Improving Asthma Care at School

BY ON November 6, 2013

Asthma symptom, trigger graphic

Asthma is a major health problem in children. Affecting approximately 10% of US children, asthma is a major cause of Emergency Room visits and hospitalizations in children. It is also one of the leading causes of school absenteeism.

In the school setting, school nurses spend a lot of time caring for children with asthma, coordinating care, helping them administer medication, and educating students and their parents about the disease. School nurses need to work together with students, parents and pediatricians to manage the asthma. Guidelines for asthma management for school nurses caring for students with asthma are not consistent. That’s why the National Association of School Nurses, a Moms Clean Air Force partner, has launched a project to develop relevant, simple, evidence-based guidelines that school nurses can use to deliver the best possible care to their students with asthma.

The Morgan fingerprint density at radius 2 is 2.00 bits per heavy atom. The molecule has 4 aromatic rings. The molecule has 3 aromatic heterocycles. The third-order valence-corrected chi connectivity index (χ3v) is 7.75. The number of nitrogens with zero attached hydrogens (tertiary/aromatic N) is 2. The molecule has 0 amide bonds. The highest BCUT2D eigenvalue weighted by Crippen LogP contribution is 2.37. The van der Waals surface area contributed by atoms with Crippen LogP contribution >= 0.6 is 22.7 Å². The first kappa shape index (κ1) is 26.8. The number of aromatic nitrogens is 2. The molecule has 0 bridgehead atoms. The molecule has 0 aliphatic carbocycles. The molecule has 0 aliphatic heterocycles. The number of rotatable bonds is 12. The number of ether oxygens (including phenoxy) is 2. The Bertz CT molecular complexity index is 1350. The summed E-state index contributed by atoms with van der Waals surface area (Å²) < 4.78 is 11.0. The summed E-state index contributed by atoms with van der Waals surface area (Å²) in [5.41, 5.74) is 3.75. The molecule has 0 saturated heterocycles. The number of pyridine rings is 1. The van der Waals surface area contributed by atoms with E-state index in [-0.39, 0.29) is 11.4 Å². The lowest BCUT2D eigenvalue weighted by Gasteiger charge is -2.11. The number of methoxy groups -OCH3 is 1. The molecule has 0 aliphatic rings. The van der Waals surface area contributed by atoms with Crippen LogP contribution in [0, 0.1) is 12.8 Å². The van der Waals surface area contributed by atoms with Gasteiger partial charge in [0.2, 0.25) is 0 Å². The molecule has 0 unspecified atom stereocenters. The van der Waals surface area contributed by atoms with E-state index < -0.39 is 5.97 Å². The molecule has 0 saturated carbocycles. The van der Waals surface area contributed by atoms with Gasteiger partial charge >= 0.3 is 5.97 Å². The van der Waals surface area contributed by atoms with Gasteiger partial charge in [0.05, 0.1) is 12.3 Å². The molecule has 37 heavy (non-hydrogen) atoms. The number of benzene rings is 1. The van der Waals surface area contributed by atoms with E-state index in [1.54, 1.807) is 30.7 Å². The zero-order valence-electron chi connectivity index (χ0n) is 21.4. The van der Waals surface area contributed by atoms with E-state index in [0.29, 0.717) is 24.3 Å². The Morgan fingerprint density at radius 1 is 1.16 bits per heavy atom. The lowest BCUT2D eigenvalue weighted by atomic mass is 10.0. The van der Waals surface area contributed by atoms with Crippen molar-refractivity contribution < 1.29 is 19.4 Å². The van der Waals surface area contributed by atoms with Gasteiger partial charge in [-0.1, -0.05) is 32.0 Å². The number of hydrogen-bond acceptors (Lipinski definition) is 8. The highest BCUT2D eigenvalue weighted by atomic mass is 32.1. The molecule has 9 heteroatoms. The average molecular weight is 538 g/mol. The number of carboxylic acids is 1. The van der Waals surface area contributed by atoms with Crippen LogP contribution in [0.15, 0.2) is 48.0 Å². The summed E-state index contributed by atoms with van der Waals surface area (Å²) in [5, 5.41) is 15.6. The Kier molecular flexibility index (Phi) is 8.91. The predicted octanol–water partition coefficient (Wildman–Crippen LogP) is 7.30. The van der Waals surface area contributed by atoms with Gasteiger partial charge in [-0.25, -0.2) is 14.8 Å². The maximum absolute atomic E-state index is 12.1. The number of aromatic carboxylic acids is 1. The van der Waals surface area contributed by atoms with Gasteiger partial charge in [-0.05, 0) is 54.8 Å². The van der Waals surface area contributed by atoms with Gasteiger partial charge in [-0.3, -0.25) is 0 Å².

NASN is reaching out to several major medical associations to put together these guidelines. They are also reaching out to parents. They’d like to hear from you. If you are the parent of a child with asthma, they want to know:

  • About how your child’s asthma affects his or her time in school.
  • About how you feel about the care your child receives for asthma at school.
  • About what’s going well with your child’s asthma care at school, and what could be going better.

Parent voices will help all children receive better care in their schools for asthma. Please fill out this brief survey from the National Association of School Nurses. The responses are confidential, anonymous, and will be used only by the National Association of School Nurses. Thank you!

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TOPICS: Asthma, Schools